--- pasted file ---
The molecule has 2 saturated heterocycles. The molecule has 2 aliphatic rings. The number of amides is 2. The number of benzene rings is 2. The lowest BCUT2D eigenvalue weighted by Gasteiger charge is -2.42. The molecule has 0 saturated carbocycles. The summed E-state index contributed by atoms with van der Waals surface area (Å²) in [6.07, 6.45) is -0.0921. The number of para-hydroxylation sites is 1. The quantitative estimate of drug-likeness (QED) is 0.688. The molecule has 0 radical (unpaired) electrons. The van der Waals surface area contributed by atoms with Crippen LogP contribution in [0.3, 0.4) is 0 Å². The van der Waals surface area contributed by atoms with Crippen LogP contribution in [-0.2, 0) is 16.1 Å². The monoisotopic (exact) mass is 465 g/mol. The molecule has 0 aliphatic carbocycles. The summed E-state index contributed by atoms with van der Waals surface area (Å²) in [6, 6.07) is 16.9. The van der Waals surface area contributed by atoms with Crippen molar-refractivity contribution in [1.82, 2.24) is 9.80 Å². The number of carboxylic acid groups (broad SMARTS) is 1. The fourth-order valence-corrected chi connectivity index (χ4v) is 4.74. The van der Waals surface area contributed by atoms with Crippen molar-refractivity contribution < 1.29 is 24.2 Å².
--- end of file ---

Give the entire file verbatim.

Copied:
The molecule has 2 saturated heterocycles. The molecule has 2 aliphatic rings. The number of amides is 2. The number of benzene rings is 2. The lowest BCUT2D eigenvalue weighted by Gasteiger charge is -2.42. The molecule has 0 saturated carbocycles. The summed E-state index contributed by atoms with van der Waals surface area (Å²) in [6.07, 6.45) is -0.0921. The number of para-hydroxylation sites is 1. The quantitative estimate of drug-likeness (QED) is 0.688. The molecule has 0 radical (unpaired) electrons. The van der Waals surface area contributed by atoms with Crippen LogP contribution in [0.3, 0.4) is 0 Å². The van der Waals surface area contributed by atoms with Crippen LogP contribution in [-0.2, 0) is 16.1 Å². The monoisotopic (exact) mass is 465 g/mol. The molecule has 0 aliphatic carbocycles. The summed E-state index contributed by atoms with van der Waals surface area (Å²) in [6, 6.07) is 16.9. The van der Waals surface area contributed by atoms with Crippen molar-refractivity contribution in [1.82, 2.24) is 9.80 Å². The number of carboxylic acid groups (broad SMARTS) is 1. The fourth-order valence-corrected chi connectivity index (χ4v) is 4.74. The van der Waals surface area contributed by atoms with Crippen molar-refractivity contribution < 1.29 is 24.2 Å².